It's a bid to lure the much-sought-after business traveler, but it will affect everyone who flies with the carrier and uses the program.
Delta had been moving in the direction of a revenue-based program. In January 2013 the company said that its 2014 frequent fliers would need to spend at least $2,500 to qualify for the lowest level of elite status. Previously, they could qualify on miles alone.
A revenue-based program generally rewards business travelers. Those fliers are critical to airlines because they book flights on short notice and buy more expensive tickets, versus the typical leisure traveler that plans a trip well in advance and hunts for the cheapest fares.
JetBlue Airways Corp.'s "True Blue" frequent flier program already awards points based on dollars spent, not on miles. And in 2011 Southwest Airlines Co. changed its frequent flier program to reward more-expensive tickets.
But the change by a carrier that has the reach of Delta could signal a more definitive shift in catering more to those sitting in the front of the plane, rather than the back-seaters.
Delta Air Lines Inc., based in Atlanta, says it's making the announcement about changes to its SkyMiles program 10 months in advance so customers have ample time to make travel plans. The new program goes into effect on Jan. 1, 2015.
Delta said that other program updates will include a new mileage redemption structure that will improve Award seat availability at the lowest mileage requirement levels; offering One-Way Awards at half the price of round-trip and providing additional Miles + Cash Award options.
CEDARTOWN — The new Polk Medical Center is expected to be complete in August, officials from Cedartown, Polk County and Floyd Medical Center heard Tuesday during a visit to the construction site.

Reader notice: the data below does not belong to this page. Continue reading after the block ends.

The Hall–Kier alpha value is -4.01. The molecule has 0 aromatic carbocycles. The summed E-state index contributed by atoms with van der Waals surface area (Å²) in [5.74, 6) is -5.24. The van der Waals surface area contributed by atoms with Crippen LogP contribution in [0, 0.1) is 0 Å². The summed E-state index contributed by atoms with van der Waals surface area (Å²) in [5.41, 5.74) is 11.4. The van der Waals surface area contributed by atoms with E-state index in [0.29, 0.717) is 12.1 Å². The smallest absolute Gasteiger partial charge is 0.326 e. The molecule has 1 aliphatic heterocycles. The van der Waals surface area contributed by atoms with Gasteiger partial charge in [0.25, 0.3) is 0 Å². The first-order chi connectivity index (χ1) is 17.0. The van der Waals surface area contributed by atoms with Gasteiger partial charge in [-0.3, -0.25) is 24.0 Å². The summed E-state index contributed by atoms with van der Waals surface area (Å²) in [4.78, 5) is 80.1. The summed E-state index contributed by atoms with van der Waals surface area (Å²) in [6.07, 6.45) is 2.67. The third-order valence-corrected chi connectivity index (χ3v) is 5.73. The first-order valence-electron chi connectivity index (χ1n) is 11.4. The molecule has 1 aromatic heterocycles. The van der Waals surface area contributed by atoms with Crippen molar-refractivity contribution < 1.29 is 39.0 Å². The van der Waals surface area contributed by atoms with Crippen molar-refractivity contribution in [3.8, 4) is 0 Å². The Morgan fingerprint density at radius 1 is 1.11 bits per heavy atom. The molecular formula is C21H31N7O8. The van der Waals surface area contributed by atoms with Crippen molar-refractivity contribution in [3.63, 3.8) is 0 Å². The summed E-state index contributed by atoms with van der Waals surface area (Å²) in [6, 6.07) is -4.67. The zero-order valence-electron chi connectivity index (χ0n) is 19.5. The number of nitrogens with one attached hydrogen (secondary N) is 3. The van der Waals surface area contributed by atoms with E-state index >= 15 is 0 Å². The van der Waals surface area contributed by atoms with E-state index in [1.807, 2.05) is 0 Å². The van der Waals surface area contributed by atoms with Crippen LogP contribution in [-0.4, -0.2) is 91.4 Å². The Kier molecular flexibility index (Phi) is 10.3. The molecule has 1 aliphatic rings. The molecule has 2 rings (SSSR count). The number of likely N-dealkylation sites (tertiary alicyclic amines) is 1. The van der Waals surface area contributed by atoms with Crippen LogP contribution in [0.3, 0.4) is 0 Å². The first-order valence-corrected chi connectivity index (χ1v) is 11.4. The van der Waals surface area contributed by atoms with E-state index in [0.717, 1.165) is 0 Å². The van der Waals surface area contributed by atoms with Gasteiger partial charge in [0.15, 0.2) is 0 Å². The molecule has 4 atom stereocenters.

Some folks have been asking lately something along the lines of “whatever happened to the editor at the paper?”
CHATSWORTH, Ga. (AP) — The Georgia Department of Labor is hosting a recruitment event to fill hundreds of jobs at a textile manufacturing plant in northwest Georgia.
The state of Georgia is planning to build a $10 million facility in northwest Georgia to train workers for jobs at Volkswagen'sChattanooga manufacturing plant and its suppliers.
Outdoor outfitter Cabela’s has announced plans to build a store in Fort Oglethorpe, giving the chain a third location in Georgia seven years after abandoning plans in the city of Adairsville.
Cedartown, Ga. – Providing local entrepreneurs with tools for success will be the highlight of two free business workshops planned during the month of March. The workshops, sponsored by the City of Cedartown, in strategic partnership with Georgia Northwestern Technical College, are planned for March 11 at 5:30 p.m. and March 21 at 8:30 a.m. Both will take place at Cedartown City Hall at 201 East Ave.
TOKYO (AP) — Toyota said Wednesday it is recalling 1.9 million hybrid Prius cars globally for a software glitch that could cause the vehicle to stall.
Toyota Motor Corp. said that 997,000 Prius cars in Japan, some 713,000 in North America, another 130,000 in Europe and the rest in other regions are being recalled for a problem in the software to control the hybrid system.
No accidents or injuries have been reported related to the problem.
The software could cause transistors to become damaged, causing warnings lights to go off, driving power to be reduced or the car to stop. The recalled vehicles were manufactured between March 2009 and February 2014.
The Japanese automaker suffered massive recalls starting in 2009, affecting more than 14 million vehicles for problems including floor mats, gas pedals and brakes.
McLEAN, Va. (AP) — The IRS on Tuesday lost a federal appeal in a legal battle over its effort to institute competency exams and other new regulations for as many as 700,000 paid tax preparers.
A three-judge panel of the U.S. Court of Appeals for the District of Columbia unanimously upheld a lower court's ruling last year that the IRS lacked authority to impose the new rules without congressional authorization.
The regulations were challenged by the Institute for Justice in Arlington, Va., a libertarian legal group that has filed a variety of lawsuits challenging occupational licensing laws. It argued that the proposed regulations for tax preparers were onerous and would have put thousands of mom-and-pop tax preparers out of business.
Dan Alban, a lawyer for the institute who argued the case in front of the D.C. circuit, called the ruling "a clear win both for tax preparers and taxpayers" and said it could have broad implications for federal agencies that attempt to issue regulations without a mandate from Congress.